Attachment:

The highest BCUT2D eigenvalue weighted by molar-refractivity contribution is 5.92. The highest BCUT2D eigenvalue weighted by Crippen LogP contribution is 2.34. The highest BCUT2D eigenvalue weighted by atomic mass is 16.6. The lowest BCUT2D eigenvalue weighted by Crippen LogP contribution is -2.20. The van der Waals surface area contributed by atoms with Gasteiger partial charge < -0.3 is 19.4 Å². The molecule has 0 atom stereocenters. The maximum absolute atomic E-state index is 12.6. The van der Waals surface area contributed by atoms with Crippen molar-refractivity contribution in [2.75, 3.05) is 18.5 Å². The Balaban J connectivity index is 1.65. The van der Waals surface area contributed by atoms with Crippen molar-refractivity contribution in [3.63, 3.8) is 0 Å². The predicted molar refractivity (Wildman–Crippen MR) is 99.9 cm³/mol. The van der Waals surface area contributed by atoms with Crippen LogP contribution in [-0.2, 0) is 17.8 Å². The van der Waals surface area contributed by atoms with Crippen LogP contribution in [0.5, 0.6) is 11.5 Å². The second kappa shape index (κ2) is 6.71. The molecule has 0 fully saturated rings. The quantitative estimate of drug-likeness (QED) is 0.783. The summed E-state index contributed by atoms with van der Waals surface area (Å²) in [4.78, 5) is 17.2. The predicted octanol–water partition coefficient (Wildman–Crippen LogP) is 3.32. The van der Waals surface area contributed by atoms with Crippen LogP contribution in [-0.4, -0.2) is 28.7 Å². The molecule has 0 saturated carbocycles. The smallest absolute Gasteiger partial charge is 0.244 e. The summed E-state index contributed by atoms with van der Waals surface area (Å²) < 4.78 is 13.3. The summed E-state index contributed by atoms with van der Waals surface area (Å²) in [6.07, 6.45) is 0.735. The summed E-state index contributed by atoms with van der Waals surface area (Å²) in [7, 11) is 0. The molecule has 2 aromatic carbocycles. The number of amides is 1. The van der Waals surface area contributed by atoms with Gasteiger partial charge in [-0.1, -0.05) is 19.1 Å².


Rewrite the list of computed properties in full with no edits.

The highest BCUT2D eigenvalue weighted by molar-refractivity contribution is 5.92. The highest BCUT2D eigenvalue weighted by Crippen LogP contribution is 2.34. The highest BCUT2D eigenvalue weighted by atomic mass is 16.6. The lowest BCUT2D eigenvalue weighted by Crippen LogP contribution is -2.20. The van der Waals surface area contributed by atoms with Gasteiger partial charge < -0.3 is 19.4 Å². The molecule has 0 atom stereocenters. The maximum absolute atomic E-state index is 12.6. The van der Waals surface area contributed by atoms with Crippen molar-refractivity contribution in [2.75, 3.05) is 18.5 Å². The Balaban J connectivity index is 1.65. The van der Waals surface area contributed by atoms with Crippen molar-refractivity contribution in [3.63, 3.8) is 0 Å². The predicted molar refractivity (Wildman–Crippen MR) is 99.9 cm³/mol. The van der Waals surface area contributed by atoms with Crippen LogP contribution in [-0.2, 0) is 17.8 Å². The van der Waals surface area contributed by atoms with Crippen LogP contribution in [0.5, 0.6) is 11.5 Å². The second kappa shape index (κ2) is 6.71. The molecule has 0 fully saturated rings. The quantitative estimate of drug-likeness (QED) is 0.783. The summed E-state index contributed by atoms with van der Waals surface area (Å²) in [4.78, 5) is 17.2. The predicted octanol–water partition coefficient (Wildman–Crippen LogP) is 3.32. The van der Waals surface area contributed by atoms with Crippen LogP contribution in [-0.4, -0.2) is 28.7 Å². The molecule has 0 saturated carbocycles. The smallest absolute Gasteiger partial charge is 0.244 e. The summed E-state index contributed by atoms with van der Waals surface area (Å²) < 4.78 is 13.3. The summed E-state index contributed by atoms with van der Waals surface area (Å²) in [6.07, 6.45) is 0.735. The summed E-state index contributed by atoms with van der Waals surface area (Å²) in [7, 11) is 0. The molecule has 2 aromatic carbocycles. The number of amides is 1. The van der Waals surface area contributed by atoms with Gasteiger partial charge in [-0.1, -0.05) is 19.1 Å².